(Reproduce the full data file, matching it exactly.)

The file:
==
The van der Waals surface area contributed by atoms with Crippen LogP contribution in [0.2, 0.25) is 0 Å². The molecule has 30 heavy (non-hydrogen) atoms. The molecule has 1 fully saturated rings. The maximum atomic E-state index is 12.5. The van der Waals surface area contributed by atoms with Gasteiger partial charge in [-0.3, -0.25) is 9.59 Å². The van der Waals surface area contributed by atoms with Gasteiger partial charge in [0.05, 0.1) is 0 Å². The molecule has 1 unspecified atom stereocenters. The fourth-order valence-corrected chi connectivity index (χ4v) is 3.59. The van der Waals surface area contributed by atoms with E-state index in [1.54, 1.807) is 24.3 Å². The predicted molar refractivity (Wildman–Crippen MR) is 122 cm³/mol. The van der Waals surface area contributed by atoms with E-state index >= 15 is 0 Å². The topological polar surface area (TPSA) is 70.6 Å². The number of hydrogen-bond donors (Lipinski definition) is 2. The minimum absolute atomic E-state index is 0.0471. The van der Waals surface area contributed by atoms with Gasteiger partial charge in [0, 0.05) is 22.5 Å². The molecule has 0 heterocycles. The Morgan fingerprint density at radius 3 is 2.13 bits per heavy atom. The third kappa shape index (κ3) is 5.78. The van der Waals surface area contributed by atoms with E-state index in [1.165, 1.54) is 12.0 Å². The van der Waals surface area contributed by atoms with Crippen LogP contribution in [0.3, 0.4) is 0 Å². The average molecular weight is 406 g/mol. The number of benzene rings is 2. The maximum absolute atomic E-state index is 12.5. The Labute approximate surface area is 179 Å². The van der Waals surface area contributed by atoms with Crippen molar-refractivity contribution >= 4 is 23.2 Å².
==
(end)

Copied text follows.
The van der Waals surface area contributed by atoms with Crippen LogP contribution in [0.2, 0.25) is 0 Å². The molecule has 30 heavy (non-hydrogen) atoms. The molecule has 1 fully saturated rings. The maximum atomic E-state index is 12.5. The van der Waals surface area contributed by atoms with Gasteiger partial charge in [-0.3, -0.25) is 9.59 Å². The van der Waals surface area contributed by atoms with Gasteiger partial charge in [0.05, 0.1) is 0 Å². The molecule has 1 unspecified atom stereocenters. The fourth-order valence-corrected chi connectivity index (χ4v) is 3.59. The van der Waals surface area contributed by atoms with E-state index in [1.54, 1.807) is 24.3 Å². The predicted molar refractivity (Wildman–Crippen MR) is 122 cm³/mol. The van der Waals surface area contributed by atoms with E-state index >= 15 is 0 Å². The topological polar surface area (TPSA) is 70.6 Å². The number of hydrogen-bond donors (Lipinski definition) is 2. The minimum absolute atomic E-state index is 0.0471. The van der Waals surface area contributed by atoms with Gasteiger partial charge in [0, 0.05) is 22.5 Å². The molecule has 0 heterocycles. The Morgan fingerprint density at radius 3 is 2.13 bits per heavy atom. The third kappa shape index (κ3) is 5.78. The van der Waals surface area contributed by atoms with E-state index in [1.165, 1.54) is 12.0 Å². The van der Waals surface area contributed by atoms with Crippen LogP contribution in [0.3, 0.4) is 0 Å². The average molecular weight is 406 g/mol. The number of benzene rings is 2. The maximum absolute atomic E-state index is 12.5. The Labute approximate surface area is 179 Å². The van der Waals surface area contributed by atoms with Crippen molar-refractivity contribution >= 4 is 23.2 Å².